Are You Important?

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Do you feel important? How important do you think you are compared to other people? Your responses will determine how successful you will become.

It’s tough to be successful if you don’t feel important. Your beliefs and your mindset might even start to sabotage your success. Hey, why should you be so successful? You’re not important enough.

Most of us overestimate other people and underestimate ourselves. You are better than you think. –Greg Knapp

Decide right now to stop the self-deprecation. You are important. No one is more important than you.

Here’s the other side of that. No one is less important than you are, either. Someone may have a more “important” job, or responsibilities or status, but we are all equally important as human beings.

Remember that the next time you are dealing with someone who intimidates you and remember it the next time you’re meeting with someone you might think you are superior to.

If you treat everyone as an equal – there is no one more important and no one less important – good things will happen. You will have more confidence and more compassion.

It’s a great way to improve relationships, make more friends, and become a better person.

As a bonus, you will be surprised how much more business it will create. You never know what the “unimportant” person might mean to you one day.

As you elevate others, they will elevate you. As you feel more important, the idea of you becoming more important resonates with your subconscious. You will start to think, “You deserve it.” “You’re important.”

Guess what? You are!

The best way to turn your day around is to help someone else. –Greg Knapp

Working Too Many Hours Hurts Everyone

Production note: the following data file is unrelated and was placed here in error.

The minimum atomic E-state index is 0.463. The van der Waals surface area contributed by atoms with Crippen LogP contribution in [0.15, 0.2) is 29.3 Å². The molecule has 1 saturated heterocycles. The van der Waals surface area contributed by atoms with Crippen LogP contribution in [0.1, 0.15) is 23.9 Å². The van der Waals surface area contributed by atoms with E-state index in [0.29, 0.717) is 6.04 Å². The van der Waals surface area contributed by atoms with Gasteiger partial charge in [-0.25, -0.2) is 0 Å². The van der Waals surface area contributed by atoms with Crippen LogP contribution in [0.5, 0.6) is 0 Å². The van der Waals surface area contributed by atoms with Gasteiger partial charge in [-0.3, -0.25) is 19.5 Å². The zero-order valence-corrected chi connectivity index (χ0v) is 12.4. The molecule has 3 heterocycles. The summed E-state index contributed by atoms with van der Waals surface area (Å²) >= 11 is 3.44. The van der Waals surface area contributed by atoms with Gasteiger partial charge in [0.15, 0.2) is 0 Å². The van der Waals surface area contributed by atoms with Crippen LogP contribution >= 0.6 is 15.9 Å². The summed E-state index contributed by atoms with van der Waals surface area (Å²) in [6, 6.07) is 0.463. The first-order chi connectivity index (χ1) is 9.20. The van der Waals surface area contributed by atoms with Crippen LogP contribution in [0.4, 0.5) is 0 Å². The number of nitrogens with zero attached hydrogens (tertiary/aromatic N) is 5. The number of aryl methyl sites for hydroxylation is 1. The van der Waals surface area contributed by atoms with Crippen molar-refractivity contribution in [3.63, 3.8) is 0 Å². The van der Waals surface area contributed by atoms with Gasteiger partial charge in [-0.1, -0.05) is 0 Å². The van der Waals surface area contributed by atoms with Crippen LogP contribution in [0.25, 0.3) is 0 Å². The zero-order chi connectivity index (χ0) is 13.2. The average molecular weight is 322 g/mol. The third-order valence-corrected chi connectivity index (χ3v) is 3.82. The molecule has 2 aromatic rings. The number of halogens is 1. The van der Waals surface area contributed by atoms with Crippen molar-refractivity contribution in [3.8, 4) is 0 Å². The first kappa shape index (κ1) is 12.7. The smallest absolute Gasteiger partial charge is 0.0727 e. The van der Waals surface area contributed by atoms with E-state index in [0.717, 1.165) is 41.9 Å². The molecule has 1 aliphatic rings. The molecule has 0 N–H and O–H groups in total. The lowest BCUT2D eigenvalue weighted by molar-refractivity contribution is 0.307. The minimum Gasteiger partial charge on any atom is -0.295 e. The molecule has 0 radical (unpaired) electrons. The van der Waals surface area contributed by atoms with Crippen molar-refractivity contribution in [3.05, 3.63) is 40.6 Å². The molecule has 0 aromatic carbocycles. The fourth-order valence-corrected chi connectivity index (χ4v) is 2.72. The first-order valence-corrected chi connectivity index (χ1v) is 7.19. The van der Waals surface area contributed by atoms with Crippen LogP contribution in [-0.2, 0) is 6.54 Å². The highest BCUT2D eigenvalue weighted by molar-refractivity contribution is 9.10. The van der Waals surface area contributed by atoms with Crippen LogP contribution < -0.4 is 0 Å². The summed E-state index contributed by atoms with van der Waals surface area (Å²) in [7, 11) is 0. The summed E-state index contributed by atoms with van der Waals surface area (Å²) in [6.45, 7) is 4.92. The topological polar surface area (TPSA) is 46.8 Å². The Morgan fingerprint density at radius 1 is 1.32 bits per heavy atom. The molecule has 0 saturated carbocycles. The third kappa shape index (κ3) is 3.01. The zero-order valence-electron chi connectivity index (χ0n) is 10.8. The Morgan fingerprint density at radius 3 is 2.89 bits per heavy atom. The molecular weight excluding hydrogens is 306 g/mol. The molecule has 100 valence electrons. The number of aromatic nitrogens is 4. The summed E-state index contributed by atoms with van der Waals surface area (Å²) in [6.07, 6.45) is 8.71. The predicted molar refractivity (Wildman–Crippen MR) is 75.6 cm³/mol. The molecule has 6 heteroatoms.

We tend to think that working long hours shows we have a strong work ethic. It’s proof we’re not lazy and it will lead to more success.

Some of us even get in competition with our buddies on how many hours we put in.

But research shows that too much work is actually counterproductive. It hurts your health and your productivity.

A new study, published in the Lancet medical journal, showed a correlation with work hours and risk of stroke.

Compared to the “normal” 40-hour workweek, working from 41-48 hours increased your risk of stroke by 10%. If you worked up to 54 hours a week the risk jumped to 27%. The last group working over 55 hours a week saw risk of stroke increase by 33%.

The reason for this isn’t proven yet. The researches think it could be due to increased stress, longer periods sitting at your desk, or just the fact that you have less time to eat right, exercise and take care of yourself properly.

Meanwhile, a Stanford study shows that after you reach 50 hours a week your productivity takes a big hit. Push it past 56 hours and your work starts to downhill fast. When you reach 70 hours a week, you produce nothing worthwhile with all that extra time.